One of the world’s leading solar panel enthusiasts is guiding the Middle East and North Africa (MENA) towards a cleaner future. MENA is going ‘green’ with Enarry’s expansion into the region via their solar panel ideology. The company laid its initial foundations in Jordan, attempting to provide a cleaner energy source and, at the same time, reduce Jordan’s dependence on foreign energy imports. Utility-scale solar farms have essentially been the ‘bread and butter’ of the company, the constructions and designs are advanced, environmentally friendly and are spreading globally. Enarry’s influence has spread to Egypt, expanding on Benban’s solar park, and their expertise is undergoing plans to build solar plants in Tunisia and beyond.
Go Green & Get Clean
The MENA region provides a more than ideal landscape for solar panel initiatives. Factors such as large land mass, sunny weather conditions and traditional energy ideologies provide the foundations for Enarry’s expansion. The region has historically shown great aptitude for energy production. Countries such as the UAE and Saudi Arabia are among the world’s largest oil and gas producers. Yet, with a rising demand for energy and a global motivation to move away from fossil fuels, green initiatives have sparked across MENA. The region could boost its economy as a whole, through the exports of oil while relying on using renewable energies at home, which show costs at an exponentially lower rate. MENA provides an ideal platform for Enarry to enact business throughout, with plans already laid in the pipeline, it will be no surprise to see many more projects enacted in the coming years. Other companies have also seen the potential of the Middle East region in opting for green solutions. For example, Shams Dubai has already put in place solar panel projects which account for the ultimate goal of sourcing 75% of the UAE’s energy from clean energy sources by 2050.
MENA’s industry for power provides the perfect platform for further initiatives, as of September 2018 the total value for power projects was estimated to be worth $6.2 billion. The region strongly believes in diversifying its power generation mix. The abundance of solar, wind and nuclear power generates strong optimism for renewable energy projects in MENA. Furthermore, the capacity of investments from a multitude of companies throughout the region highlights the positive implications that the going ‘green’ initiative holds. However, it is vital to, before charging into this region, understand each individual country, how it operates and, therefore, how your company can get involved. Simply, you must do your due diligence.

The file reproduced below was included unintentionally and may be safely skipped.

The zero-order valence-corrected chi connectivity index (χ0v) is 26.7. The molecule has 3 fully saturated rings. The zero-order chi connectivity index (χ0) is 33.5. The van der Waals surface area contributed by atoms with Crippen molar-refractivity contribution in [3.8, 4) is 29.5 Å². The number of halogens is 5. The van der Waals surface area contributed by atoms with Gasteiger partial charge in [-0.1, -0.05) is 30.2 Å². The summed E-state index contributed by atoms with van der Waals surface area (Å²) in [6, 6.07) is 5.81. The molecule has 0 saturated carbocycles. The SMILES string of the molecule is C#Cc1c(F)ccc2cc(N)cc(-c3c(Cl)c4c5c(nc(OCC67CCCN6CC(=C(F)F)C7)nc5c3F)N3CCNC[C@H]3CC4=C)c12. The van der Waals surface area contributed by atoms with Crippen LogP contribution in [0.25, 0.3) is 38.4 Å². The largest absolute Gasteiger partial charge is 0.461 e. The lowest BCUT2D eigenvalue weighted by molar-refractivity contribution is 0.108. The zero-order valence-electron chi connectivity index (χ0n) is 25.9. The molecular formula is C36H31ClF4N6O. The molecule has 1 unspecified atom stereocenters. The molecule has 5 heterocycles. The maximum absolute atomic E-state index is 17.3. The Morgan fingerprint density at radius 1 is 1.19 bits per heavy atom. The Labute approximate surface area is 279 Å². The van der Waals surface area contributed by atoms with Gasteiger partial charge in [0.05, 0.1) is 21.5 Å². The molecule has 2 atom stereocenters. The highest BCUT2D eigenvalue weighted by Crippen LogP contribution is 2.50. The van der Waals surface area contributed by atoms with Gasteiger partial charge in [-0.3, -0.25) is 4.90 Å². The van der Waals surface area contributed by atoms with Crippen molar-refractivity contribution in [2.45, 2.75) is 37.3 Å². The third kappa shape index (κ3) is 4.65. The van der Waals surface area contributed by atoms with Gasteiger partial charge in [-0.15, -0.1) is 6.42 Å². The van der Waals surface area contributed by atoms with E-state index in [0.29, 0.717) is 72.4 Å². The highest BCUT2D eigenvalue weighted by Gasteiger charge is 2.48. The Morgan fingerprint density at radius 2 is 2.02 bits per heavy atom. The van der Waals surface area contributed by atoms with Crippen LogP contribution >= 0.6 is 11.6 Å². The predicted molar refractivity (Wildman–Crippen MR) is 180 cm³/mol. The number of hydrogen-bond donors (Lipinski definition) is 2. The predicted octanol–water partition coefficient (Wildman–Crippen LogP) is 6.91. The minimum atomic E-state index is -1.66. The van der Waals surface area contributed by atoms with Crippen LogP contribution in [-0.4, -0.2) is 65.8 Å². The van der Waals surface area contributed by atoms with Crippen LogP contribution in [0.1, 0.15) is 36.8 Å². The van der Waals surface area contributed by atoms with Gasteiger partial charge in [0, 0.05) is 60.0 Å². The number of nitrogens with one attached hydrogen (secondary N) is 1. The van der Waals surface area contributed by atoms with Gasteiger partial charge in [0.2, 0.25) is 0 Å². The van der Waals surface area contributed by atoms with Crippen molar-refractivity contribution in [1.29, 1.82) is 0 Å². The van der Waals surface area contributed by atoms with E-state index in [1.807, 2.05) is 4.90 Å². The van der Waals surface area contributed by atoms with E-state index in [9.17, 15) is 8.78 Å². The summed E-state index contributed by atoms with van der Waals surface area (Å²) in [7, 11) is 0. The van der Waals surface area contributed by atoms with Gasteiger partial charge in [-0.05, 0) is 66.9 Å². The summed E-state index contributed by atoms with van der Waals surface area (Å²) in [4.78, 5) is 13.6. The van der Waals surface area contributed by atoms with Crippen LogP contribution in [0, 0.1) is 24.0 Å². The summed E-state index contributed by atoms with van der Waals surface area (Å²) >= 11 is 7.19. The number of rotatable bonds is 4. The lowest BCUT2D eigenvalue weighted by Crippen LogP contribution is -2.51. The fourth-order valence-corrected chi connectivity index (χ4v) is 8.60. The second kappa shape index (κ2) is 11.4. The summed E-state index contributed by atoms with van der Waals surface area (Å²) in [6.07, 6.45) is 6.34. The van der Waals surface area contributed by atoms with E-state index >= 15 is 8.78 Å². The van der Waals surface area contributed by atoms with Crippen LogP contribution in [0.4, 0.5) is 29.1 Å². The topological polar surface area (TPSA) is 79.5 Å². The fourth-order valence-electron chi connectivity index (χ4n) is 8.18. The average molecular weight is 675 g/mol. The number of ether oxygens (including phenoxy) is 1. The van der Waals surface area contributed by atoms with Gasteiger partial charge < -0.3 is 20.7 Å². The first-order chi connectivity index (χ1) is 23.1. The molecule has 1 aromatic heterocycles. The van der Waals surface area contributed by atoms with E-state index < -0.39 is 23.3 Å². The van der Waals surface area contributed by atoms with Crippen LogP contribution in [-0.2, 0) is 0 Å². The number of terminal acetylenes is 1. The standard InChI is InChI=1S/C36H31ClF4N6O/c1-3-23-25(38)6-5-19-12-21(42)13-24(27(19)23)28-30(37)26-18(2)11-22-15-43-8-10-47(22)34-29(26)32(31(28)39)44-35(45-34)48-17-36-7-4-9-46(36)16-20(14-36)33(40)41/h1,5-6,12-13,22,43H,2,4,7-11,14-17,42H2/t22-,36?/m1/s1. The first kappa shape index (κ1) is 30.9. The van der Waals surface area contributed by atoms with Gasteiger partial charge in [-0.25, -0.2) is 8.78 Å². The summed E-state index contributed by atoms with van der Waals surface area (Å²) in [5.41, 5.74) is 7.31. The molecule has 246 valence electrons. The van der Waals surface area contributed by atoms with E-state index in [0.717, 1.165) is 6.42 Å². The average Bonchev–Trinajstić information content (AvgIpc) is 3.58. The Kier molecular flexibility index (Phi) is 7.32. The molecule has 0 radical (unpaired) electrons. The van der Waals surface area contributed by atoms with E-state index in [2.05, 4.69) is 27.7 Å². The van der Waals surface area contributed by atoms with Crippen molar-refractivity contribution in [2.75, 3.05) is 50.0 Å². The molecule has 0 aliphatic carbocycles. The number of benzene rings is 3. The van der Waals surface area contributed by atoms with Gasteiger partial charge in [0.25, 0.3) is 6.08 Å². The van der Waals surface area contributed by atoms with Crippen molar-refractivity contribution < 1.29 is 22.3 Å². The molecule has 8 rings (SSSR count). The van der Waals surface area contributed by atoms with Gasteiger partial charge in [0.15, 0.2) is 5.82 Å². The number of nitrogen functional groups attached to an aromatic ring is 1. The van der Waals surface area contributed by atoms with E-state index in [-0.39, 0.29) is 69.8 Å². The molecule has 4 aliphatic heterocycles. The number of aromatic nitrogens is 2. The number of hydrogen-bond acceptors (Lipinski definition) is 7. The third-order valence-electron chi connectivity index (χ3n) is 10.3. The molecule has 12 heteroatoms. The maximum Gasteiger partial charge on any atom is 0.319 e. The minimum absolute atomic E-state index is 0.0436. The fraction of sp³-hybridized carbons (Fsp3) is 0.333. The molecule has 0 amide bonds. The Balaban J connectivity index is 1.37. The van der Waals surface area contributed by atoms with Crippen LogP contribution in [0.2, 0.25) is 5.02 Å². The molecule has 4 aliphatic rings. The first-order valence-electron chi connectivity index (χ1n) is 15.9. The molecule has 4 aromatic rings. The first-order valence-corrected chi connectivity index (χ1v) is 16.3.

The Importance of Due Diligence
It would be naïve to assume you can conduct business anywhere, and on such a large scale, without first understanding the business and political environment. The MENA region is of no exception, an area that is subject to much controversy, it is pivotal that you know the region that you wish to conduct business in. Due diligence is necessary for the safety of your company, for your reputation and for you to truly reap the rewards. So what can you do?
Here at Cedar Rose, we provide expert business intelligence, specifically for the MENA region. We have over 20 years of experience and we hold a multitude of resources that ensure the proper conduction of business. Our services provide valuable insights into the companies of the Middle East, North Africa and beyond, and the owners, shareholders and directors behind them. From our due diligence researchers and analysts, to our ground agents in the region, we have the ability to find out what you need to know through investigative means. For example, an all-encompassing Enhanced Due Diligence Report may provide you with the sufficient information to conduct business, and enhance your company’s operations within MENA whilst mitigating risks.
Contact us today to find out more about our due diligence services.
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Written By Jack Evangelides, Marketing Assistant
Sourced Image: Pixabay
*** The sole purpose of the article above is to generate public discussion, it has no intention to constitute legal advice. ***